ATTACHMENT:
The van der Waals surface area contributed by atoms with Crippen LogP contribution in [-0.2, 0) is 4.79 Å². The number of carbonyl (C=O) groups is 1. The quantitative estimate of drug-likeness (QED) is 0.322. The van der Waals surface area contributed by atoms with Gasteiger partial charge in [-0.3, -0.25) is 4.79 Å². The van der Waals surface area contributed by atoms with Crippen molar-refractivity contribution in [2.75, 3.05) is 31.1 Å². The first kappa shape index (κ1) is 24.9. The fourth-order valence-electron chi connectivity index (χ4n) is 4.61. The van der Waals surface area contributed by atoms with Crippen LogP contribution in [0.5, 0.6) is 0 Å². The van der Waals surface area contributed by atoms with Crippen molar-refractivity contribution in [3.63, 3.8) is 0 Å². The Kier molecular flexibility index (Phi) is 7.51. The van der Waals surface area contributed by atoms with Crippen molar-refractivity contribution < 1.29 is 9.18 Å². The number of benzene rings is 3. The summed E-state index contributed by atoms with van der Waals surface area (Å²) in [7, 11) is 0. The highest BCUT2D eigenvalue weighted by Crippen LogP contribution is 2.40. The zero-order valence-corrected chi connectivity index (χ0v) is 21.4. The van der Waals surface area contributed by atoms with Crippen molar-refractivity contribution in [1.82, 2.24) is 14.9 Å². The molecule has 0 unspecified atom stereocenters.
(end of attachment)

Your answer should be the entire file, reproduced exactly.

The van der Waals surface area contributed by atoms with Crippen LogP contribution in [-0.2, 0) is 4.79 Å². The number of carbonyl (C=O) groups is 1. The quantitative estimate of drug-likeness (QED) is 0.322. The van der Waals surface area contributed by atoms with Gasteiger partial charge in [-0.3, -0.25) is 4.79 Å². The van der Waals surface area contributed by atoms with Crippen molar-refractivity contribution in [2.75, 3.05) is 31.1 Å². The first kappa shape index (κ1) is 24.9. The fourth-order valence-electron chi connectivity index (χ4n) is 4.61. The van der Waals surface area contributed by atoms with Crippen LogP contribution in [0.5, 0.6) is 0 Å². The van der Waals surface area contributed by atoms with Crippen molar-refractivity contribution in [3.63, 3.8) is 0 Å². The Kier molecular flexibility index (Phi) is 7.51. The van der Waals surface area contributed by atoms with Crippen molar-refractivity contribution < 1.29 is 9.18 Å². The number of benzene rings is 3. The summed E-state index contributed by atoms with van der Waals surface area (Å²) in [7, 11) is 0. The highest BCUT2D eigenvalue weighted by Crippen LogP contribution is 2.40. The zero-order valence-corrected chi connectivity index (χ0v) is 21.4. The van der Waals surface area contributed by atoms with Crippen molar-refractivity contribution in [1.82, 2.24) is 14.9 Å². The molecule has 0 unspecified atom stereocenters.